From a design perspective there’s no competition, the first courtyard is far more inviting, comfortable, colorful and nicer to walk into. The second courtyard is far from inviting, hard, and seems cold. From a habitat perspective, the results are much the same. The first courtyard has a lot of pollinating flowers with color, which invites in many bees and butterflies. The bright space also is welcoming to insects who need to warm themselves in the sun to become active. The amount of plantings, and lack of bare space provides cover for bees, butterflies or birds while at the same time providing a lot of space for insects (prey) as well. The second courtyard offers almost nothing for wildlife with the exception of the trees.
It would be a lot of fun to replant the second courtyard with better plants including flowers and native shrubs and groundcovers. Despite the shady areas of the courtyard, there’s enough sun to plant flowers and other sun-loving plants in select areas. There are also a number of shade tolerant plants native to the Pacific Northwest that provide different aspects of habitat from food to shelter. The hardscaping of the courtyard lend itself to a formal design, but a space can be formal and welcoming to wildlife as well, as the first courtyard demonstrates. With some more variety of plants, added color and a greater amount of plantings, the second courtyard could be quite welcoming for the buildings inhabitants as well as wildlife.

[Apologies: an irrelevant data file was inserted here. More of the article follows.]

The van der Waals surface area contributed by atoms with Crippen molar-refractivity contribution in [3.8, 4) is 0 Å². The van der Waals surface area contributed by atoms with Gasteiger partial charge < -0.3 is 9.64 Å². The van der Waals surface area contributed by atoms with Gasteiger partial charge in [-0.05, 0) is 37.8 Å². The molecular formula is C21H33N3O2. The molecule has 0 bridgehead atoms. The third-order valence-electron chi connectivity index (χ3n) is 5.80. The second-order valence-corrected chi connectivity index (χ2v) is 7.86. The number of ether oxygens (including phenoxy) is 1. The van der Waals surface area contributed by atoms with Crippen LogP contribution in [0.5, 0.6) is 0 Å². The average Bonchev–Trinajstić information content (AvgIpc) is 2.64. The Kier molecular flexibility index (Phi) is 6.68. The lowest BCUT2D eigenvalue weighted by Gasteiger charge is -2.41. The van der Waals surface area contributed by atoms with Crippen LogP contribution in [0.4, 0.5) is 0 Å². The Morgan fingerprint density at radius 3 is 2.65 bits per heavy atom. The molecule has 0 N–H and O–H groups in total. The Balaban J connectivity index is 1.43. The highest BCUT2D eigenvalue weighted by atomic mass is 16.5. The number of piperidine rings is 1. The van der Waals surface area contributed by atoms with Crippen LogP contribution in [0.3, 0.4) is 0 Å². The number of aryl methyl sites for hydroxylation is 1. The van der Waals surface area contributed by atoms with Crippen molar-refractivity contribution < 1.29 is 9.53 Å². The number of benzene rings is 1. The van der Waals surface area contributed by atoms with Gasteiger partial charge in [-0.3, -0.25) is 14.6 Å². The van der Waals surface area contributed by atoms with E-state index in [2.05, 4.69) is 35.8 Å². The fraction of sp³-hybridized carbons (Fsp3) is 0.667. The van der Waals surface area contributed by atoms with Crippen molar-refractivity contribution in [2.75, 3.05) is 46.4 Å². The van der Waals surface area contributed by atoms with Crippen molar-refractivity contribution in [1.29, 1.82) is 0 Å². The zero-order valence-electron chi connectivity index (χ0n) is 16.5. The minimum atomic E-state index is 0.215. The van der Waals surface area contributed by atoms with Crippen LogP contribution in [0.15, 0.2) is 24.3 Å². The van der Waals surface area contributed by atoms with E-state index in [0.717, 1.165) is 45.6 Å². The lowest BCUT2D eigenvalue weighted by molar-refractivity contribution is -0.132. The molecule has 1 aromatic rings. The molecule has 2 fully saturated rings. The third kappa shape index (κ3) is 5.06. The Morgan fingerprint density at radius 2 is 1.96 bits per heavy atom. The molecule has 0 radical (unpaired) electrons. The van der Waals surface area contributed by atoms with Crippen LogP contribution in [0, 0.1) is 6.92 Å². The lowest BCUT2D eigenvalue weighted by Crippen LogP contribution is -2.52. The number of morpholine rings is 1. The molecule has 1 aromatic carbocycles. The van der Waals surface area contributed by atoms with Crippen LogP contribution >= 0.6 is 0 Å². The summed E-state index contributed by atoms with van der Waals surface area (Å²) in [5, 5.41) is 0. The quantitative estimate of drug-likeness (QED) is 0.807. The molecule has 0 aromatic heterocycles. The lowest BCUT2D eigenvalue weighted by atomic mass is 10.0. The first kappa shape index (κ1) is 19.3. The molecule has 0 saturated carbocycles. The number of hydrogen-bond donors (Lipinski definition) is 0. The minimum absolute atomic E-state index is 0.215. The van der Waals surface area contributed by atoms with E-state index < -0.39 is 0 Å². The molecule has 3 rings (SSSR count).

What started as an artists sketch four decades ago has now become a working product. In 1970 artist Robert Smithson, perhaps best known for his ‘Spiral Jetty’ earthwork, created a sketch showing a tugboat towing a vegetated island on a river and called it “Floating Island“. During his lifetime he was never able to see the idea realized, but in 2005 a team was able to create the island and it toured the shores of Manhattan. There’s a great multimedia feature from the NY Times about the construction of the piece. The islands 30′ by 90′ surface had ten trees, several large rocks, shrubs and turf over bales of hay and soil.